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It Would Be Better To Practice!

September 19, 2012

by Stephen Damon

When Dromtonpa saw a monk doing circumambulations, he remarked, “It’s good to do circumambulations, but it would be better to practice.” Later he saw the same monk making prostrations. “Prostrations are good,” he said, “but it would be better to practice.” After some time, the monk began to do meditation and Dromtönpa again remarked that doing retreats was laudable, but it would be even better to practice. Finally the monk, who by this time was thoroughly perplexed, inquired what he meant by the word practice…

–Atisha’s Lamp for Enlightenment.

Reading this quote from a classical Tibetan text we are in front of the question that each of us must face day after day, from moment to moment: what is practice? What do I need to do now? Is it just following the external forms and rituals of our spiritual path, or is something else required? Are these forms ends in themselves or are they skillful means to help us find a new relationship to the unknown?

After we carefully arrange our bodies on our cushions in the morning or in a Zendo for an all-day sesshin, we need to find the right alignment of our attention to what is going on inside us.  You might call this our “inner posture,” which is necessary to bring the external forms, including our Zazen posture, to life.  We need to take this inner posture wherever we go, whatever we do.  It is very subtle and often takes a while before it becomes natural to us.

It doesn’t take long for a person to learn the external forms of sitting upright in meditation, but it takes a while to learn what it means to take an “upright” inner posture—not to be identified with our thoughts and emotions, but to be in relation to them. One has to learn how to disengage with the continuous, “horizontal” motions of the psyche.  One has to learn how to watch but not engage with whatever arises in our minds. As Suzuki Roshi advised, It’s okay to have thoughts, but just don’t invite them in for tea!  As anyone who has sat for a while can tell you, we continually send out invitations to our thoughts.  Our lives are often one big tea party!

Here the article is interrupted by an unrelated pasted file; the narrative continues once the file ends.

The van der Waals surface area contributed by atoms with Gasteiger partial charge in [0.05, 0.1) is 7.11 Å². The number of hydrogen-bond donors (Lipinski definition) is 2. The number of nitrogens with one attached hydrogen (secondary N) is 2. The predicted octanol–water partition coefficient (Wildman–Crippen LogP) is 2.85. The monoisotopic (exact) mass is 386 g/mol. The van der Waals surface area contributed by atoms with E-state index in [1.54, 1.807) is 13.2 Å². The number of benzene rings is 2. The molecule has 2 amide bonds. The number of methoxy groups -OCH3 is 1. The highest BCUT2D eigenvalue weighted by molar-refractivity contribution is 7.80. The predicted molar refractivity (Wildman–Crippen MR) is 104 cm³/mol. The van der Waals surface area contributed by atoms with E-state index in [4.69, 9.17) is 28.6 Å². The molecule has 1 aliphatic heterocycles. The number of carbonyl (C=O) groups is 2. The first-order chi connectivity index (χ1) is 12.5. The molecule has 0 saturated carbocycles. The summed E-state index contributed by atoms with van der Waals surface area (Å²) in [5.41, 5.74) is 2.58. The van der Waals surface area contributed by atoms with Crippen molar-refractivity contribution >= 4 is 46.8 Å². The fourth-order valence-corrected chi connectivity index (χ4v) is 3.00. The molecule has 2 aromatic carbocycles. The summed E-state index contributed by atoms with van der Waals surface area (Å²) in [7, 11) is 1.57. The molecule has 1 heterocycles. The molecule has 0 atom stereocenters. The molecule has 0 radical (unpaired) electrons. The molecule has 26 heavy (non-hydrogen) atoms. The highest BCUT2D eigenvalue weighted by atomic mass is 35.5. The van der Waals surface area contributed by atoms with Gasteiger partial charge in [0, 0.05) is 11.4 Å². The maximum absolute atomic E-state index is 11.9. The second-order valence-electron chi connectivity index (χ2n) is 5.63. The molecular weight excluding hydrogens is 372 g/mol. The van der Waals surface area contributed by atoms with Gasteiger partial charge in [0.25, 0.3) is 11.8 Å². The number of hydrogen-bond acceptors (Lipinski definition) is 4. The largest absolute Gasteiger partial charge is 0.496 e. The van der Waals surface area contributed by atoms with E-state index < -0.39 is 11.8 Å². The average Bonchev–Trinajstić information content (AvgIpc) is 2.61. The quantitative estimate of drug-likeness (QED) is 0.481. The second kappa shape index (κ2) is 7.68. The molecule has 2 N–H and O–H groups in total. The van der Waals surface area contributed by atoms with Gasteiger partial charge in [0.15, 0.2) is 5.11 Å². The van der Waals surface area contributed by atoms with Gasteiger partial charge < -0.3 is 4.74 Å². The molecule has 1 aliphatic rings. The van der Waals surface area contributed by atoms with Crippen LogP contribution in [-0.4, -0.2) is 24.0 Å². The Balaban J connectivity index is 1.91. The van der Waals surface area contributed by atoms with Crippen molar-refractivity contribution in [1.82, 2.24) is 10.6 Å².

Zazen, like all forms of practice, is not a matter of what we do as much as it is a matter of how we do it. So, it’s not really a matter of how many circumambulations and prostrations we do, or how long we sit, as it is to find a way to use these practices to help us to be free of all attachments, even to the forms of our practice. It’s a way of eliminating any “space” between ourselves and what we are doing. When we do this, the forms of our practice become alive and full of energy.  They become ritual enactments and expressions of awakened awareness, of enlightenment.  As it is said, form is emptiness and emptiness is form!

When we take the posture of the Buddha resting on our altar, we must align not only our body but also our mind in such a way that they allow the Dharma to move freely throughout each and every cell of our body.  When we do this, we are not doing zazen—no, the Dharma is doing zazen. Zazen is doing zazen!  Homeless Kodo put it this way: Zazen is just our self doing itself by itself.  If I say that I am doing zazen, I am creating a space between myself and what I am doing.  I am adding something extra.  Anytime we add “I am” to our awareness we are adding something extra.  As Dogen said, when we forget the self, we are enlightened by the myriad things. Our practice is to forget the self so that the Dharma moves freely throughout our body and mind.

Bows,

Stephen

From → Zen Buddhism

2 Comments
  1. I really like this. Thank you.

  2. facingthewall permalink

    Great post! I might add that Sawaki Roshi (Homeless Kodo/Kosho Uchiyama’s teacher) said, “Zazen is good for nothing.” We just sit.

    Gassho,
    Shaughn

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